By Bryan Jung
Elon Musk, the founder and CEO of Tesla and SpaceX, predicted a global recession that will last through the spring of 2024, while at the same time attacking policy actions by the Federal Reserve.
On Oct. 21, Musk exchanged tweets with Dogecoin co-creator Billy Markus, who uses the Twitter handle Shibetoshi Nakamoto (the name used by the presumed pseudonymous person or persons who developed Bitcoin).
Nakamoto stated in a tweet that current coronavirus numbers “are actually pretty low. I guess all we have to worry about now is the impending global recession and nuclear apocalypse.”
“It sure would be nice to have one year without a horrible global event,” Musk replied in a tweet.
The Tesla CEO is the latest corporate leader to express his concerns over the economy, such as Goldman Sachs CEO David Solomon, JPMorgan Chase CEO Jamie Dimon, and Amazon founder Jeff Bezos.
When Twitter user Tesla Owners Silicon Valley asked Musk about how long he thought the recession would last, he responded in a tweet, “Just guessing, but probably until spring of ‘24.”
Global gross domestic product (GDP) is expected to be at 3.2 percent this year, after growing grew 6 percent in 2021, according to a report from the International Monetary Fund.
However, the global economy is expected to decelerate even further, to 2.7 percent, in 2023. That figure would mark the weakest pace of growth since the first months in 2021 and the financial crisis in 2008–09.
Global Recession Predictions
U.S. GDP is projected to grow just 0.2 percent this year and 1.2 percent in 2023, reported the Federal Reserve, after a disappointing first half of 2022, which showed that the economy was in a technical recession.
JPMorgan Chase CEO Jamie Dimon warned that the world’s economies will face a recession in six to nine months, during an interview with CNBC on Oct. 10.
“These are very, very serious things which I think are likely to push the U.S. and the world—I mean, Europe is already in recession—and they’re likely to put the U.S. in some kind of recession six to nine months from now,” Dimon said.
Dimon criticized the Fed for waiting “too long and did too little” as inflation jumped to a 40-year high, but he did credit the central bank for “clearly catching up.”
He said he could not predict how long a recession in the United States might last, but that investors should assess a wider range of outcomes instead.
“It can go from very mild to quite hard, and a lot will be reliant on what happens with this war in the Ukraine. So, I think to guess is hard, be prepared,” Dimon concluded.
Elsewhere, Musk also took the Fed to task for its aggressive interest rate-hike policy to combat inflation.
During Tesla’s third-quarter earnings call on Oct. 19, Musk slammed the central bank for looking at outdated data, predicting that Fed policymakers will eventually realize their mistake, reported Business Insider,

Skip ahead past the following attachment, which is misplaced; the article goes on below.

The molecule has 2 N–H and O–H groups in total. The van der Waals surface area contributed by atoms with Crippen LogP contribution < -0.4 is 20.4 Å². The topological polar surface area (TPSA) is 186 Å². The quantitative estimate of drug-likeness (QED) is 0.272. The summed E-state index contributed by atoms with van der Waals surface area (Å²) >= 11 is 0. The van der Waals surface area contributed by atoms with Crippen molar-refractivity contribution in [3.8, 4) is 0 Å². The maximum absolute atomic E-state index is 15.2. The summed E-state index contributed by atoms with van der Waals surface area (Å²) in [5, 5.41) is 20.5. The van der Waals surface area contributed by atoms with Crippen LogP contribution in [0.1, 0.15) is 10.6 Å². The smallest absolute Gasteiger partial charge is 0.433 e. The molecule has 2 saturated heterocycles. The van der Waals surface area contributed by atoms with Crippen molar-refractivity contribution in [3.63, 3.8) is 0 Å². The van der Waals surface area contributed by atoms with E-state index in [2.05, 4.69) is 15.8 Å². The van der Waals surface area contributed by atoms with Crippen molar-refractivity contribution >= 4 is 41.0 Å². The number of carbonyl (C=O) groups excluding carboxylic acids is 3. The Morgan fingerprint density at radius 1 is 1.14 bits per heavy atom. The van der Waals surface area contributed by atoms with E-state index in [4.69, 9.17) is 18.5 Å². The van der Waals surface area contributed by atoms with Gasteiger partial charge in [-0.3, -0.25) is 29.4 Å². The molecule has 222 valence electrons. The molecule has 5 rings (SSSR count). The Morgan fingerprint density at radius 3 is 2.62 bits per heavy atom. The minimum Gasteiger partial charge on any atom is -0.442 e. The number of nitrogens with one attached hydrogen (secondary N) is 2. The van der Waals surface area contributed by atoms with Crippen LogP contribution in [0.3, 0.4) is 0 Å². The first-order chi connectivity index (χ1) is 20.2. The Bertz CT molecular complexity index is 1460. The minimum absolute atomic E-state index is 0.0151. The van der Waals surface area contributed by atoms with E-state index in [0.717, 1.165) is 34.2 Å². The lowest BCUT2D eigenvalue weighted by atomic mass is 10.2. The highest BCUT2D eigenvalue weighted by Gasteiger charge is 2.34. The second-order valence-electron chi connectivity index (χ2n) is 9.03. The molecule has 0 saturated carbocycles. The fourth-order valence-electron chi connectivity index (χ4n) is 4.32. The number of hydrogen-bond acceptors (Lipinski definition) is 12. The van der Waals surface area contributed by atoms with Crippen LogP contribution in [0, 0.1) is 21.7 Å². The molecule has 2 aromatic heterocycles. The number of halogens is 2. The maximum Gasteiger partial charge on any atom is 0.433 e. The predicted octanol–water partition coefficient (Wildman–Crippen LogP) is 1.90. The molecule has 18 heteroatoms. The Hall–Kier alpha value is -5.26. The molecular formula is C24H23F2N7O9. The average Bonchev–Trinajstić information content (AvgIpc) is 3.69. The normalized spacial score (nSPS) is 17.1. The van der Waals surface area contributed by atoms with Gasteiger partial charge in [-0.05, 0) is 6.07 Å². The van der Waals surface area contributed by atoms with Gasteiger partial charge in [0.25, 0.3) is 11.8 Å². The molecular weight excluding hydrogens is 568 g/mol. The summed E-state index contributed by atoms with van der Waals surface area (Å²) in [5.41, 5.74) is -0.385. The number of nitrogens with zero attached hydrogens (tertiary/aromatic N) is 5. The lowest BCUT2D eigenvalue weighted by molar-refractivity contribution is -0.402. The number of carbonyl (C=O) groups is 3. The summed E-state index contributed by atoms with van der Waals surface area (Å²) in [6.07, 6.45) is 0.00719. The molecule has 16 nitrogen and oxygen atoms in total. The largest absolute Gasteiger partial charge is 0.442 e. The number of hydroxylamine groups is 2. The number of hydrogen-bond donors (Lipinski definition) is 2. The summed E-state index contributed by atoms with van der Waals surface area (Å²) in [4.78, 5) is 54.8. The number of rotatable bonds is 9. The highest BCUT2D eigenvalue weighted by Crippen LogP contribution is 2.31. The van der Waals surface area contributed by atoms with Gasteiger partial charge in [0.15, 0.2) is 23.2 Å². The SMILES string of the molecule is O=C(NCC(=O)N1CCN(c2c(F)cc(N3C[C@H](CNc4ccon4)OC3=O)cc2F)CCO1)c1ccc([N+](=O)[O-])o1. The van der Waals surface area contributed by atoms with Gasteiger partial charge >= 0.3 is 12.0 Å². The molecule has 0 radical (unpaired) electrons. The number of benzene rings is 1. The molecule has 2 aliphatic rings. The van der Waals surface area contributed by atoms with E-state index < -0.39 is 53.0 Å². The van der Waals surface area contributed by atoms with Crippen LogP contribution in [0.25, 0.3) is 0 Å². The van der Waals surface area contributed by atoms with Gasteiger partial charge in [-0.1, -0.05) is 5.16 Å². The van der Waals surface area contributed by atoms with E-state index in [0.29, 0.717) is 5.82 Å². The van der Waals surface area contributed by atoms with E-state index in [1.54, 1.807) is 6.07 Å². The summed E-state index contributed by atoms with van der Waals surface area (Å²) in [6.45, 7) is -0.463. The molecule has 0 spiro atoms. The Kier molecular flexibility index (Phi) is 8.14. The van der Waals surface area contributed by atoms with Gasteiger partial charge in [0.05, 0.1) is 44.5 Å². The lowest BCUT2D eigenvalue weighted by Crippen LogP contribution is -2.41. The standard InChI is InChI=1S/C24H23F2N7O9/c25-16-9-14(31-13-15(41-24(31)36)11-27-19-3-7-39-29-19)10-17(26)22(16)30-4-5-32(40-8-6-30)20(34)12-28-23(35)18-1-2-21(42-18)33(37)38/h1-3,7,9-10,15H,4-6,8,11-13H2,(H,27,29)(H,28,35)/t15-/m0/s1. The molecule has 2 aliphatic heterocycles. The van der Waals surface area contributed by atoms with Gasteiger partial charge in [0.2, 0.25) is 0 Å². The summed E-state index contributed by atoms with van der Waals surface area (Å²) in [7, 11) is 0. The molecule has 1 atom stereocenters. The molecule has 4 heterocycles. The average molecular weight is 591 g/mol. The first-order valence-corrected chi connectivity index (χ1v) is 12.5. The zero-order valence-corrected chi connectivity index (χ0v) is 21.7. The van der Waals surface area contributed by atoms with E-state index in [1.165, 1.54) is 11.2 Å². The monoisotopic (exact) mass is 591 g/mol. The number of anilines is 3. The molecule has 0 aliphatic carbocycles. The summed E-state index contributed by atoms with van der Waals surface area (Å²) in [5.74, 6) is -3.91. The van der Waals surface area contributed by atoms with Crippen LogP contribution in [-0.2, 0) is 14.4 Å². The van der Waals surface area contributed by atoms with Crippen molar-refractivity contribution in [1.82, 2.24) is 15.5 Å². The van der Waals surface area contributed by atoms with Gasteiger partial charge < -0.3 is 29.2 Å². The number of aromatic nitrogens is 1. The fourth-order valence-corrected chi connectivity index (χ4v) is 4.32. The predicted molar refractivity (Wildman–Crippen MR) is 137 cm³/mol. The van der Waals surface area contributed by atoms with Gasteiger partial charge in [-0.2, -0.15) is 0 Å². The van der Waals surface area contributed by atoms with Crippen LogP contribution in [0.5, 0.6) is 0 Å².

“The Fed is raising rates more than they should,” he commented, “but I think they’ll eventually realize that and bring it back down again.”
Musk noted that the rate hikes have contributed to a soaring dollar, which he blamed for Tesla’s poor quarterly sales and missed revenue estimates, which led to a rough week for the automaker’s stocks.
Another Fed critic, Kristina Hooper, chief global market strategist at Invesco, accused the central bank of playing a “dangerous game,” which may lead to a “significant recession,” and remarked that “75 is the new 25” [i.e., basis points], she said on her podcast on Bloomberg.
“When you are raising rates in 75 basis-point increments and you’re not giving any time for it to process through and make its way through into the data, you’re playing a dangerous game,” she said.
Hooper is concerned that the central bank will not stop raising rates until inflation is under control, even if causes disaster for the economy.
“And the more you’re doing it, the more likelihood you create of having a recession—and a significant recession.”
Meanwhile, Amazon founder and former CEO Jeff Bezos noted in a tweet that “the probabilities in this economy tell you to batten down the hatches,” in preparation for rough economic waters ahead.
He posted his tweet to a video of Goldman Sachs CEO David Solomon, during a CNBC interview, warning that there was a “good chance” that the U.S. economy would be in a recession.
Musk Sees Light at the End of the Tunnel
During a recent analyst call, Musk said that he still had confidence in the U.S. economy, but remained critical about the impact that the Fed’s hawkish policies were having on the economy, according to CNBC.
“The U.S. actually is in … North America’s in pretty good health,” he said, but reiterated that he believed the Fed would realize its overaggressive stance toward interest rates and change course.
When asked about the extent of the damage caused by a potential recession, Musk told shareholders that it was dependent on companies, according to CNBC.
He said that Tesla and SpaceX were in good positions, but that many other companies were not.
“Recessions do have a silver lining in that companies that shouldn’t exist stop existing,” Musk added.
Musk said that China is in “quite a burst of a recession of sort,” which was largely driven by its real estate market, while Europe “has a recession of sorts, driven by energy.”